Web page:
I've been over why Persona 4: The Golden is one of my favorite games of all time through several other blogs as well as an innumerable amount of overly-enthusiastic Internet comments (half of which are about why Naoto is objectively best girl). I could likely make a career out of singing it's praises, so long as a few avid Persona fans were also Patreon addicts with loads of disposable income. Though, for now, I have a new weapon with which to prove that Persona 4, not just as a game, but as an IP, is within a special league of brilliance...
It's animated adaptation.
Though, The Animation is less so brilliant because of it's general quality. As an American viewer who, frankly, prefers a decent English dub over the very best Japanese dub, it's much more thanks to the care the localization team put into realizing these characters into a non-interactive medium.
Whether the source material was already this good and they knew not to change much or they spruced up what some might have considered mundane, they did a bang-up job! But, that's just the writing. The character performances, what can make or break said writing, are possibly even better than they were in the games.
I'd wager that recording for an anime is a tad less hectic than recording for a game, even a game that barely focuses on it's narrative. This is all too evident from my time with many a Japanese video game who's localization seemed to take about as much priority as a temp's coffee break.
Voice performances for a video game are usually, if not last minute, terribly rushed. Their narratives have problems that extend far beyond the writing team(s). Nevermind when a game needs to make it's transition from Japanese to English. Or any other language, for that matter.
Not only is The Animation less chalk full of story, but this means that there was likely more time given to each reading. More re-recordings, more direction, more of basically everything needed to get things right. While it isn't a drastic improvement over vanilla Persona 4 or The Golden, as those performances were already generally great, that it's improved at all is a surprise even all things considered.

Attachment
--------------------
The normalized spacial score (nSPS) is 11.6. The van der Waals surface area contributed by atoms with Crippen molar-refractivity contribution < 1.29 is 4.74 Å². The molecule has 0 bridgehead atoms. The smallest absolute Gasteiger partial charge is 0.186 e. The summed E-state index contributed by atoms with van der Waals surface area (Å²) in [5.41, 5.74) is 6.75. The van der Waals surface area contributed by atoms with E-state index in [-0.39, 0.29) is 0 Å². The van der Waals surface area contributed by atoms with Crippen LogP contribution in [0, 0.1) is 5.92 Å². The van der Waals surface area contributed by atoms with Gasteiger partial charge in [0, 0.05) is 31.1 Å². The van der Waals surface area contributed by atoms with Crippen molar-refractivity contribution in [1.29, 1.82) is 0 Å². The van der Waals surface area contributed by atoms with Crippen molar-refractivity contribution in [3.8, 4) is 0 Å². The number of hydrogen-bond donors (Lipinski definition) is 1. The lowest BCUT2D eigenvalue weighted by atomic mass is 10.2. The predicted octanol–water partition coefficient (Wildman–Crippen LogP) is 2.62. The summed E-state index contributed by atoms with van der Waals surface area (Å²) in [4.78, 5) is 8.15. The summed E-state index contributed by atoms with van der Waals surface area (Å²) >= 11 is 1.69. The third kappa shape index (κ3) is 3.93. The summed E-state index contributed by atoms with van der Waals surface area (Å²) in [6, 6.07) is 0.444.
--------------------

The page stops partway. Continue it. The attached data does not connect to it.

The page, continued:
It's clear the same care given to the games was also given to The Animation and I could not respect them any more for it. Where it counts, the writing exceeds and the wonderful voice acting permeates the entire package.
Just like it's video game counterpart, more time is spent dealing with the various troubles each protagonist faces as well as the overarching murder mystery than there is time spent with how awesome they can make the Personas and their attacks look with complete cinematic freedom.
That murder mystery isn't any more engrossing than it was before. In fact, it might be less so. Not just in how I was fully aware of how things went down, having beaten The Golden (technically) twice, but in how often the murder plot seems to take a cushion-y backseat to the moment-to-moment events and side stories.
That's just what TV does, though, am I right? Well, here, focus seems to deviate into "my friends are great and we are going to have so very much fun" a little too strictly. It's not that this angle is touched upon too much, but whenever it is, it's pretty heavy-handed. This is not necessarily a criticism as I prefer the dynamics between the protagonists far more than I do between them and this great evil, though it's strange how little build-up there is to the end revelations. The main plot can feel almost completely forgotten about for several episodes at a time.